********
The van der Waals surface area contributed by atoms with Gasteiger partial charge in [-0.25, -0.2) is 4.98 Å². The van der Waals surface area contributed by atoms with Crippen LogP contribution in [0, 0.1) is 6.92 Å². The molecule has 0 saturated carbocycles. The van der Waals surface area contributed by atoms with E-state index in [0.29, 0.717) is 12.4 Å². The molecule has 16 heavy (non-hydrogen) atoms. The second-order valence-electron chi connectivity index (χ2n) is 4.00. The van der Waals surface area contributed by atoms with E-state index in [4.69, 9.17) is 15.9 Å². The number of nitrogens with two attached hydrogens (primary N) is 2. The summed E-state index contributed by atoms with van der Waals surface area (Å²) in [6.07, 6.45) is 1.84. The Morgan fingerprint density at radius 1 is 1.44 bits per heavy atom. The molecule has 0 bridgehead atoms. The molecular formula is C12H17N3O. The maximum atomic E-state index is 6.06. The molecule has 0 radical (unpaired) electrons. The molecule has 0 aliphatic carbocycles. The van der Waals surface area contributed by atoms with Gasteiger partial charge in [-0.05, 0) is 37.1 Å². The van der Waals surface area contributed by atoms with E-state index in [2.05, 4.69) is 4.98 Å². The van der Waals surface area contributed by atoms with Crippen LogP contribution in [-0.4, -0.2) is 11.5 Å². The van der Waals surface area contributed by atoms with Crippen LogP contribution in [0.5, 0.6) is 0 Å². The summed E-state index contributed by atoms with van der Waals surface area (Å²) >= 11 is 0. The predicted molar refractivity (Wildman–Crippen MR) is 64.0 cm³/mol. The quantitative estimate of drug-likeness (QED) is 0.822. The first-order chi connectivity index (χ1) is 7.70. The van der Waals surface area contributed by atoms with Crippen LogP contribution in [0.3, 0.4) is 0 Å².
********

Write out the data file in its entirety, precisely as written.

The van der Waals surface area contributed by atoms with Gasteiger partial charge in [-0.25, -0.2) is 4.98 Å². The van der Waals surface area contributed by atoms with Crippen LogP contribution in [0, 0.1) is 6.92 Å². The molecule has 0 saturated carbocycles. The van der Waals surface area contributed by atoms with E-state index in [0.29, 0.717) is 12.4 Å². The molecule has 16 heavy (non-hydrogen) atoms. The second-order valence-electron chi connectivity index (χ2n) is 4.00. The van der Waals surface area contributed by atoms with E-state index in [4.69, 9.17) is 15.9 Å². The number of nitrogens with two attached hydrogens (primary N) is 2. The summed E-state index contributed by atoms with van der Waals surface area (Å²) in [6.07, 6.45) is 1.84. The Morgan fingerprint density at radius 1 is 1.44 bits per heavy atom. The molecule has 0 bridgehead atoms. The molecular formula is C12H17N3O. The maximum atomic E-state index is 6.06. The molecule has 0 radical (unpaired) electrons. The molecule has 0 aliphatic carbocycles. The van der Waals surface area contributed by atoms with Gasteiger partial charge in [-0.05, 0) is 37.1 Å². The van der Waals surface area contributed by atoms with E-state index in [2.05, 4.69) is 4.98 Å². The van der Waals surface area contributed by atoms with Crippen LogP contribution in [-0.4, -0.2) is 11.5 Å². The van der Waals surface area contributed by atoms with Crippen LogP contribution in [0.5, 0.6) is 0 Å². The summed E-state index contributed by atoms with van der Waals surface area (Å²) >= 11 is 0. The predicted molar refractivity (Wildman–Crippen MR) is 64.0 cm³/mol. The quantitative estimate of drug-likeness (QED) is 0.822. The first-order chi connectivity index (χ1) is 7.70. The van der Waals surface area contributed by atoms with Crippen LogP contribution in [0.3, 0.4) is 0 Å².